Islands - What Occurs


Islands Embody a Delusional Idiot on the Sharp-Edged New Single “Drown a Fish” – FLOOD

Islands is thrilled to announce the release of their highly anticipated new album, What Occurs, out June 21st, 2024. The tenth album in 19 years marks a significant departure, with the band embracing a live-off-the-floor approach that strips away extensive layers in favor of a raw, unmediated sound.

On “Drown A Fish,” Islands’ bandleader Nick Thorburn delves into the complexities of human interactions. Inspired by The Three O’Clock, Elvis Costello & The Attractions, and Kiwi Jr, the song embodies the essence of power pop, showcasing the band’s dynamic energy and musical prowess.

Thorburn says of the track, “In my opinion, a compelling story is always full of contradictions, and with ‘Drown A Fish’, I was looking to throw my hat in the ring of Pop Songs About Lovelorn Losers Who Couldn’t Buy a Clue to Save Their Life. I set out to write a song that laid bare a series of “ironic situations narrated by a delusional idiot”, because I think that’s more interesting than listening to an uplifting anthem about a flawless, self-empowered smartypants. We recorded the song as a quartet (the same lineup since 2013), by sitting together in one room—a tucked away studio on Vancouver Island—and playing the song live, in a single take. Like a rock and roll band should! We sat down in a circle, learned the song, and then immediately pressed record. And that’s what you hear.”

What Occurs was produced entirely by the band during the summer of 2023 and mixed by acclaimed producer Colin Stewart (New Pornographers, Destroyer) later that year. This marks Islands’ first Canadian-made record since their debut album, Return to the Sea, in 2006.

Reflecting on the creative process behind the album, Nick Thorburn shares, “For the first time, we went in cold… I brought in the music and we learned it sitting together in the room. And then we hit record. Decisions had to be made very quickly.” The result is a collection of songs that capture the raw spontaneity of a band that has honed their craft over a decade, with each track offering a unique perspective and narrative voice.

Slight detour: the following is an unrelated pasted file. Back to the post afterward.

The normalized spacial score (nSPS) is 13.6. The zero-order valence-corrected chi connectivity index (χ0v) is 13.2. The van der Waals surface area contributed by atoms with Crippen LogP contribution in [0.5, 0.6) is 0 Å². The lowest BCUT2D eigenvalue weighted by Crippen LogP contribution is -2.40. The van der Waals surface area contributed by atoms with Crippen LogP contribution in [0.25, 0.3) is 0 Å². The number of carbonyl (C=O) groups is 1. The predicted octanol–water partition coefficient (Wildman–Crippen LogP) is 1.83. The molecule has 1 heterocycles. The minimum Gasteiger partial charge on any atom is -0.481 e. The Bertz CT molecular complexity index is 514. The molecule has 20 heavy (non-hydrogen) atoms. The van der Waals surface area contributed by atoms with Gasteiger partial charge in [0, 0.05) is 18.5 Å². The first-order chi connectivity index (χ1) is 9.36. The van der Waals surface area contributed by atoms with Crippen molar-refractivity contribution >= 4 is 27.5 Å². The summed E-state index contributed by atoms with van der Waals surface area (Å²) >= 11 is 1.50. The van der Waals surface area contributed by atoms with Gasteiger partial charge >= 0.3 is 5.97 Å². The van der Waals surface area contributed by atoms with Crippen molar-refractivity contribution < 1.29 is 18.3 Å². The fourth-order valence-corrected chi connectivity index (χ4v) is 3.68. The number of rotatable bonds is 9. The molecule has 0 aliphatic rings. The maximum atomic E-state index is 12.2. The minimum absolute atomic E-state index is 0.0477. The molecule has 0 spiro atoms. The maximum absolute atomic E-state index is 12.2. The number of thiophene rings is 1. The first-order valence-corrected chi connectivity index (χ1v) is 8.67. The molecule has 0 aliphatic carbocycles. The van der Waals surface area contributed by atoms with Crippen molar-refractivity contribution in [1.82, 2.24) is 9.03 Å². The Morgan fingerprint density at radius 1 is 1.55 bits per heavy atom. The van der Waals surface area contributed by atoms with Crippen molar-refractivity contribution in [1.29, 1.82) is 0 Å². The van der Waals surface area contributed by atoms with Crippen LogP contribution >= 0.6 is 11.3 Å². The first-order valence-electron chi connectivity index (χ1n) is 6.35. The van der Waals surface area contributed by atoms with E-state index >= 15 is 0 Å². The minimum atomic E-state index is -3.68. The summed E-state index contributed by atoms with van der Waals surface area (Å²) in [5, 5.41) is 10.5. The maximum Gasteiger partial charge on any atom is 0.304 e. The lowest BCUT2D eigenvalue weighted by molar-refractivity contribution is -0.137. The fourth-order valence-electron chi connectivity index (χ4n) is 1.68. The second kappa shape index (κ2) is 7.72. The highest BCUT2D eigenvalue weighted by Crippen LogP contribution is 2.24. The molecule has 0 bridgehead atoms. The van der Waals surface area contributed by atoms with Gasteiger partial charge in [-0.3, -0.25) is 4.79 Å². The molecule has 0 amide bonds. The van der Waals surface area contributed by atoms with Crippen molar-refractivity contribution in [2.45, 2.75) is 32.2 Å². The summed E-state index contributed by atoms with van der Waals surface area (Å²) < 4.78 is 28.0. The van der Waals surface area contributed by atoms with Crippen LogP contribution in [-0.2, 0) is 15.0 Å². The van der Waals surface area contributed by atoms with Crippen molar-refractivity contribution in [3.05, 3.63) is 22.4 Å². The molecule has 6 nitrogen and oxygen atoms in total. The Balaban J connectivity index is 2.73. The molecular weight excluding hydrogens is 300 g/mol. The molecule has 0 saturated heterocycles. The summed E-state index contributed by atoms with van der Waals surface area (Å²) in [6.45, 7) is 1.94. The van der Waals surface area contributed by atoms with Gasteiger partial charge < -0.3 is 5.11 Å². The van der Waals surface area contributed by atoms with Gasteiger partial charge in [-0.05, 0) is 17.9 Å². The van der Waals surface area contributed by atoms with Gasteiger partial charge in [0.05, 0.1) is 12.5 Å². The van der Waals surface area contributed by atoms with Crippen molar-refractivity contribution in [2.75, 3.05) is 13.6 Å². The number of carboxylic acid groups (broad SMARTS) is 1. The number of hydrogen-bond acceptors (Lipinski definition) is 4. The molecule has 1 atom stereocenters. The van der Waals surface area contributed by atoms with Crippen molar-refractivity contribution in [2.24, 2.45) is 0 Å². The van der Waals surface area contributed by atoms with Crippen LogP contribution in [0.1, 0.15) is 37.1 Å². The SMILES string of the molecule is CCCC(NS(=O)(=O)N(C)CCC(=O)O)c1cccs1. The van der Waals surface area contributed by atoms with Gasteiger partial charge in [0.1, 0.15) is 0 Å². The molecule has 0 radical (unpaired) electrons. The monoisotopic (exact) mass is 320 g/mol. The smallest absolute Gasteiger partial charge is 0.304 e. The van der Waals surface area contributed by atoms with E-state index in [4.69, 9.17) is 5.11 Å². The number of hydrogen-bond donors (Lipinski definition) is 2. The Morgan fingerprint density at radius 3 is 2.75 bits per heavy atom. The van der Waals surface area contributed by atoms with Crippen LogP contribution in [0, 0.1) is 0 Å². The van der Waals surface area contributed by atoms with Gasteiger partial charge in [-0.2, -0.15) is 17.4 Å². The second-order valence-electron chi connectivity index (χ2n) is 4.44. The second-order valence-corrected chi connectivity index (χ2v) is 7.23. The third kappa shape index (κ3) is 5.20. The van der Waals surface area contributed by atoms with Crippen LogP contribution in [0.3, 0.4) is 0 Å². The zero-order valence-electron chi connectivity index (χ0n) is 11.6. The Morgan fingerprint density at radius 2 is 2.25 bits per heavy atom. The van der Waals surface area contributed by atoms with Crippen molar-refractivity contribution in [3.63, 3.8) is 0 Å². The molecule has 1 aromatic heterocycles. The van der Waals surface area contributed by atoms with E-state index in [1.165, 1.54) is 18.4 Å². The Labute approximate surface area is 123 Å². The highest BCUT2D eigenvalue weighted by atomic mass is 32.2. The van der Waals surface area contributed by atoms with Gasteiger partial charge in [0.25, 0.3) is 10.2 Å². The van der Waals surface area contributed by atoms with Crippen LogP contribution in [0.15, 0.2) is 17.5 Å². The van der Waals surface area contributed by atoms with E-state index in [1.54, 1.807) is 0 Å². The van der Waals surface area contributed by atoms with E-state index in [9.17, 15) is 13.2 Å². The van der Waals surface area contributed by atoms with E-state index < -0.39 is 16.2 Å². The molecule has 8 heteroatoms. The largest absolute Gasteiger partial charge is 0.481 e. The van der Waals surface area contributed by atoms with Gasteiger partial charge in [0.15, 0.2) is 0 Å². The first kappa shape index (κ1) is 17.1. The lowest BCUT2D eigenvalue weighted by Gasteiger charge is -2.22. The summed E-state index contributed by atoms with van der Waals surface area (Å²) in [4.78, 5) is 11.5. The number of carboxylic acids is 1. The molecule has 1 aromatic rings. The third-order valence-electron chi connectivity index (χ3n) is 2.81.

There’s the lovelorn loser (“Drown A Fish”), the spellbound lover (“Tangerine”), and the doom scroller bracing for armageddon time (“What Occurs”). There’s the terrified idiot who thinks arachnophobia refers to a fear of snakes (“Arachnophobia”), and the kind soul who tries to let you down gently (“Sally Doesn’t Work Here Anymore”). We ride alongside the art thief who very nearly gets away with it (“David Geffen’s Jackson Pollock”), and bear witness to a liberation movement unfolding in real time (“Talk Is Cheap”). The songs’ narrators are afraid, outraged, turned on, and hopelessly in love, running from—and towards life & death and everything in between.

Stylistically, the songs range from the apocalyptic folk of “On the Internet” —with Thorburn showcasing his rarely featured baritone—to the druggy, Jupiter-4 synthesizer dream pop of “Sally Doesn’t Work Here Anymore.” The album opener and title track “What Occurs”, acts as a bit of misdirection, with a Penguin Cafe-esque piano plunking notes like a sequencer as it slow-burns towards a mandolin solo of all things.

From there, the album takes a quick left turn, with the up-tempo power pop earworm of “Drown A Fish.” “Arachnophobia” showcases the ‘60s inspired, Stax-style playing that guitarist Geordie Gordon excels in and the relentless salvo of angry guitar stabs on “Talk Is Cheap” contrast nicely with the chugging ‘70s soft rock electric piano stomp of “Move Some More.”

Despite facing challenges such as Thorburn’s ghastly basketball injury just one week before recording, the band persevered, channeling their passion and energy into every note. Recorded entirely in Thorburn’s home province of British Columbia, the album pays homage to his Canadian roots while pushing the boundaries of Islands’ signature sound.

Though currently based in Los Angeles, Thorburn was born and raised on Vancouver Island, where his first band The Unicorns got their start. There’s a sense of returning, but paradoxically, for the first time, as this is Thorburn’s first record made on the island.

“With recording [this record] entirely in my home province of British Columbia, I wanted to tap into my Canadian forebears a little bit. It’s subtle, but I wanted to acknowledge the greats that came before me, like Destroyer, Teenage Head, Nash the Slash, Rufus Wainwright, Kate & Anna McGarrigle, and of course Neil Young, Joni Mitchell & Leonard Cohen.